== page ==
These are vey good questions and I do not have all the answers, but one thing I wish to clarify as this misconception is quite widespread: this custom was not invented by Hassidim. In fact, this custom predates chassidus and possibly dates back to the days of the rishonim. See for example Shut tashbatz part 3, 299, where he mentions a custom of קציצת הפיאות כמשפט הבנות on the day the girls get married. However, this could simply be interpreted as a reference to a practical haircut that newlyweds used to get, and not a complete shave. But if it is indeed a reference to the shaving custom, then it is probably the earliest source to mention this (unless we count the Zohar which is unlikely to have been followed at that point).
(The passage in the Rambam cited by Robert S. Barnes forbidding Jewish women to shave can further be interpreted as a polemic against his fellow Sephardic Jews who followed this custom. In fact the Rambam himself demurs to a similar custom in Egypt, where the bride would dress like a male and dance with a sword under the chuppa in front of the men. This letter has been cited in full in the beginning of the sefer Maaseh Rokeach. The shaving custom if followed by Sephardim in the days of the Rambam may well be linked to this cross dressing theme/ritual observed by Egyptian Jews as the Rambam's letter attests to.)
Fast forward a few hundred years we find the Chasam sofer mentioning this same custom in his responsa YD (siman 195) in which he discusses the problems that arise from it in relation to tevila/immersion. The Netziv mentions this custom in his sefer Haamek Shaala part 12, 95 (responsa) as well, and calls it a custom that was "instituted by the Rabbis" suggesting that this custom is quite old. There he also discusses why this custom was not followed in the times of the Mishna. This custom is also briefly mentioned in the sefer keli chemda.
By now it should be clear that this custom is not exclusive to chassidim (chasam sofer and netziv were not chassidim I assure you), and that it also predates the establishment of chassidus. For some reason (most likely because it smacks of superstition) this custom was completely forsaken by the majority of Jewish kehilot, and was only preserved by a handful of Chassidim and by some yekki communities, but as I have shown, this picture does not do justice to the reality in the old European communities where this custom was widespread.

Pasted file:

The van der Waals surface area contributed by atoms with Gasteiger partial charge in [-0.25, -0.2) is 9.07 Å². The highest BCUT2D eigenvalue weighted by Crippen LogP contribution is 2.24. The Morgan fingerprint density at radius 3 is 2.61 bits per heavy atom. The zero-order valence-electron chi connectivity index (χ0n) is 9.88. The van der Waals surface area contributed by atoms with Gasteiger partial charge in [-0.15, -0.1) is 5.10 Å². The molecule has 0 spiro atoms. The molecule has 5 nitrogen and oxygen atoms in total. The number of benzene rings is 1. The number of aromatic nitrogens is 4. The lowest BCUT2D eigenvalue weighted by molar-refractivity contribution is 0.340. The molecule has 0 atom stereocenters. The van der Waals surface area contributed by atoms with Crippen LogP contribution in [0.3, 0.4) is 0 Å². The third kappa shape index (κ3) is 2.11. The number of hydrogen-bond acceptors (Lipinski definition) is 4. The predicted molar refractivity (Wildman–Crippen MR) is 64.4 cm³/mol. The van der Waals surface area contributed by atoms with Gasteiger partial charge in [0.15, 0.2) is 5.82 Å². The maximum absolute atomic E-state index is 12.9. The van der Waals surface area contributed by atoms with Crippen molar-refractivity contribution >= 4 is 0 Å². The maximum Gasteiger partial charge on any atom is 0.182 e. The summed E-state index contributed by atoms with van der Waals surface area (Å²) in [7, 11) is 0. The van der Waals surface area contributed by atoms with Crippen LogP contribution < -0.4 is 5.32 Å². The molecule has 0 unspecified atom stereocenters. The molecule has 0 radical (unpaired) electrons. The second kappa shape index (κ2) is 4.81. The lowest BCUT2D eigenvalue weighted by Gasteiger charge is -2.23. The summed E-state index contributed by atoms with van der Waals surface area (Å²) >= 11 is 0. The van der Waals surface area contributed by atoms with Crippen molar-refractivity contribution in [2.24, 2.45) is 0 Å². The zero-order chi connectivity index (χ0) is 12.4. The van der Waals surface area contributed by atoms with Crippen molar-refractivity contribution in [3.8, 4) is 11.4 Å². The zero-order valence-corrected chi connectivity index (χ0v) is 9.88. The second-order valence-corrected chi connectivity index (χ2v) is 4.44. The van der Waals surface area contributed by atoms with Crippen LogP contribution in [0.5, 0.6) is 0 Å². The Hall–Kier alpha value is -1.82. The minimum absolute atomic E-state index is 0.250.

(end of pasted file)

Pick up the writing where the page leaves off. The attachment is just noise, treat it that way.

According to R Menashe Klein (in mishneh halachos my main source here) this custom was instituted by the Council of Four Lands. However this does not necessarily preclude an earlier date for this custom, as they may have merely been the ones who standardized it, but the custom may have been around well before it became widespread in Europe. You can read here for more on this, and the reasons behind this bizarre custom.
The most likely origin for this custom is the Zohar. In two places (Parshas Naso and Pinchas) the Zohar encourages women (particularly menstruating) to shave. In one place the niddah is encouraged to burn her hair because the hair is contaminated and dangerous. In another place the niddah is encouraged to shave before she immerses in the mikveh, so she becomes more pure and fit for her husband when she immerses. So the origin is most probably kabbalistic.
Before I close this discussion I would like to note that this custom is also found by the ancient people of Sparta; they had a similar custom of shaving off the head of the bride that was about to marry, and like the Egyptian Jewish brides, mentioned earlier, they dressed like men on the day of the wedding as well, see here.